Jung recognized our trajectory of destruction virtually a half century ago, even before the trend had reached the epic proportions we are experiencing in our culture today. However, through his explorations, he developed a sustained optimism and lived his life with faith and hope that there were larger forces at work that would sustain us, auto-correcting the imbalance and guiding us at crucial moments of need.
Jung seemed to maintain a connection with the invisible realm, the spirit that inspires nature and the Self, a dimension that, though unperceived through our five senses, provides hope, nurturing, and creative life-renewing force. Jung trusted and engaged in ongoing dialogue with these forces he could not see but knew existed. It required a tremendous amount of faith to maintain this belief, but it seemed in fact to continue to grow stronger over the course of his life. This is of vital interest to me as I contemplate my own feelings of dismay at the current state of our psyche and the apparent downward spiral our culture is experiencing and as I struggle to find faith and hope in myself, my psyche, and in our species as a whole.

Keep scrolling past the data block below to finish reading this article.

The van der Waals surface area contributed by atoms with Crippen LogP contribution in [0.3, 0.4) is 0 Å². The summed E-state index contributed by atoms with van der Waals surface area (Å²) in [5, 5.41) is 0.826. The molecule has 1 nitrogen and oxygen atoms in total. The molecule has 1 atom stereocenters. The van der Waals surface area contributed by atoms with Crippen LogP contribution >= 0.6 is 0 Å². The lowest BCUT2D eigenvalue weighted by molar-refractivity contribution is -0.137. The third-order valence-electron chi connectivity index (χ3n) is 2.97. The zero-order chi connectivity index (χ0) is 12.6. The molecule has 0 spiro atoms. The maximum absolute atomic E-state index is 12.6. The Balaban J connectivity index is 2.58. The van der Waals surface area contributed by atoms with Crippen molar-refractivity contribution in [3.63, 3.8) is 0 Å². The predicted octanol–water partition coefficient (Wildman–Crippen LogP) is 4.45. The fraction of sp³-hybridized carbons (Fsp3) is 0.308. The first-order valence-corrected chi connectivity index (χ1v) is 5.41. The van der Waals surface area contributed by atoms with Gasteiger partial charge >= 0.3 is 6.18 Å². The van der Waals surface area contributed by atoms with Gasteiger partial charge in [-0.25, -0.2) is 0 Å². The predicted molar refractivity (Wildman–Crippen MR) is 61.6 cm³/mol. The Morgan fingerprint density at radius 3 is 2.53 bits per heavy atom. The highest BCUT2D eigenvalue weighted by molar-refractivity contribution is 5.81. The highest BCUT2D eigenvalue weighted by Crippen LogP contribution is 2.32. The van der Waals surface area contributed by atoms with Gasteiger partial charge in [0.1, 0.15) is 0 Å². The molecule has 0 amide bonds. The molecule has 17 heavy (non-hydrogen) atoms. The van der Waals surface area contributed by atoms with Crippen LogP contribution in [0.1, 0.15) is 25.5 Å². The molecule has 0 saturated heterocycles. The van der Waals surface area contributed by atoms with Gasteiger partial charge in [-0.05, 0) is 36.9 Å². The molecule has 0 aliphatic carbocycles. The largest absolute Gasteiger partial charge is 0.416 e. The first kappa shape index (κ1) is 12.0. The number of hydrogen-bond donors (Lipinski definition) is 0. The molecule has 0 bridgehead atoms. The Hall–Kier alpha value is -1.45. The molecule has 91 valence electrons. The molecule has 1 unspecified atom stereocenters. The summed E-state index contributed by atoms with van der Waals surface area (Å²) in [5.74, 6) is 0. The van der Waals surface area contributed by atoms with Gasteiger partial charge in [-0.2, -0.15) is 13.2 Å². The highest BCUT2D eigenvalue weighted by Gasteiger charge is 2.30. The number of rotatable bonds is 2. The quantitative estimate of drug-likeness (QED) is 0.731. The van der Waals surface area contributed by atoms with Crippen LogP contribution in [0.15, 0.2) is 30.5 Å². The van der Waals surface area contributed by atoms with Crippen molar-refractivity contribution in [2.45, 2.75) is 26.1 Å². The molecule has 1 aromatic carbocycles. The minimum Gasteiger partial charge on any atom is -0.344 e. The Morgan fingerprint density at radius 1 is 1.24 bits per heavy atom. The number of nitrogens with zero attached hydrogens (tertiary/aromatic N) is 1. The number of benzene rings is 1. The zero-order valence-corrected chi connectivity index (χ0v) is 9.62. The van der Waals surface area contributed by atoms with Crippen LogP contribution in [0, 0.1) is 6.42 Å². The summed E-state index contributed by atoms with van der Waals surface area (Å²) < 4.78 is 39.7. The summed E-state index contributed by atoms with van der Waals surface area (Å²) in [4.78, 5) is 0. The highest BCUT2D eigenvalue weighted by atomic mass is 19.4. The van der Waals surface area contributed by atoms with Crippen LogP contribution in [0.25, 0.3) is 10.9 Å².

Jungian analyst Donald Williams, in his article “Hope and Fear” stated:
“Jung invariably watched the psyche for glimpses of unconscious creativity and for renewal and transformation. His psychology was forever forward-looking, and he repeatedly emphasized the role of the human psyche in the fate of the earth. We have a psychological heritage in Jungian psychology that prepares us well to see and cultivate a new psychological attitude. Jung’s work is there to help us one day weave stories of a credible and desirable future, a future to inspire us. We need a vivid dream of a continuous future, a future that does not die for want of air and water and food” (Williams, 1998).
I believe NOW is the time to cultivate the new attitude and start weaving the stories, but where to begin? Digging into your own process of inner work is a good first step–and then taking your learning out into the world and helping others understand and do the same comes next. Change which happens one individual at a time will one day suddenly hit critical mass, engendering massive cultural change. Get started today by contacting one of the depth practitioners on DepthPsychologyList.com